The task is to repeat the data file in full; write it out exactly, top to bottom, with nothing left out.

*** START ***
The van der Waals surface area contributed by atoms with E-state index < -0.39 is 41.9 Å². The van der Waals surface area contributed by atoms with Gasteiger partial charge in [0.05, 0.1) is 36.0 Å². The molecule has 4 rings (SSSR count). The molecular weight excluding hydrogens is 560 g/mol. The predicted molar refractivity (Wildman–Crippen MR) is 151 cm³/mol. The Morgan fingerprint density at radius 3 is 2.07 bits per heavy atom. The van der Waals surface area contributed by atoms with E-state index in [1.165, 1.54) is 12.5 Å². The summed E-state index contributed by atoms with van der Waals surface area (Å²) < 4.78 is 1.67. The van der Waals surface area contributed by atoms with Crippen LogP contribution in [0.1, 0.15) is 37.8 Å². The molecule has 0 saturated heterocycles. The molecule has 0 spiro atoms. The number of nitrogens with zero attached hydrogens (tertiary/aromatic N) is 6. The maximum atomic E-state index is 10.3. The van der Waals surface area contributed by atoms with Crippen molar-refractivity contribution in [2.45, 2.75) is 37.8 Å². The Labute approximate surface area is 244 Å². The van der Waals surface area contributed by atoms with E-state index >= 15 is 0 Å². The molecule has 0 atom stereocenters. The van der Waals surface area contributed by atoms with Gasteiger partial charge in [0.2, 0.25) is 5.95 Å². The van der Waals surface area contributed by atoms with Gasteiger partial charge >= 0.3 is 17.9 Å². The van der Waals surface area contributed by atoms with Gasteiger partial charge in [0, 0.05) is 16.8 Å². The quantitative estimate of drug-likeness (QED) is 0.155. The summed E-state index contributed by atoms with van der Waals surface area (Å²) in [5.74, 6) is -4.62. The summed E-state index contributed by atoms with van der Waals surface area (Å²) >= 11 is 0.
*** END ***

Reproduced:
The van der Waals surface area contributed by atoms with E-state index < -0.39 is 41.9 Å². The van der Waals surface area contributed by atoms with Gasteiger partial charge in [0.05, 0.1) is 36.0 Å². The molecule has 4 rings (SSSR count). The molecular weight excluding hydrogens is 560 g/mol. The predicted molar refractivity (Wildman–Crippen MR) is 151 cm³/mol. The Morgan fingerprint density at radius 3 is 2.07 bits per heavy atom. The van der Waals surface area contributed by atoms with E-state index in [1.165, 1.54) is 12.5 Å². The summed E-state index contributed by atoms with van der Waals surface area (Å²) < 4.78 is 1.67. The van der Waals surface area contributed by atoms with Crippen LogP contribution in [0.1, 0.15) is 37.8 Å². The molecule has 0 saturated heterocycles. The molecule has 0 spiro atoms. The number of nitrogens with zero attached hydrogens (tertiary/aromatic N) is 6. The maximum atomic E-state index is 10.3. The van der Waals surface area contributed by atoms with Crippen molar-refractivity contribution in [2.45, 2.75) is 37.8 Å². The Labute approximate surface area is 244 Å². The van der Waals surface area contributed by atoms with E-state index >= 15 is 0 Å². The molecule has 0 atom stereocenters. The van der Waals surface area contributed by atoms with Gasteiger partial charge in [0.2, 0.25) is 5.95 Å². The van der Waals surface area contributed by atoms with Gasteiger partial charge >= 0.3 is 17.9 Å². The van der Waals surface area contributed by atoms with Gasteiger partial charge in [0, 0.05) is 16.8 Å². The quantitative estimate of drug-likeness (QED) is 0.155. The summed E-state index contributed by atoms with van der Waals surface area (Å²) in [5.74, 6) is -4.62. The summed E-state index contributed by atoms with van der Waals surface area (Å²) >= 11 is 0.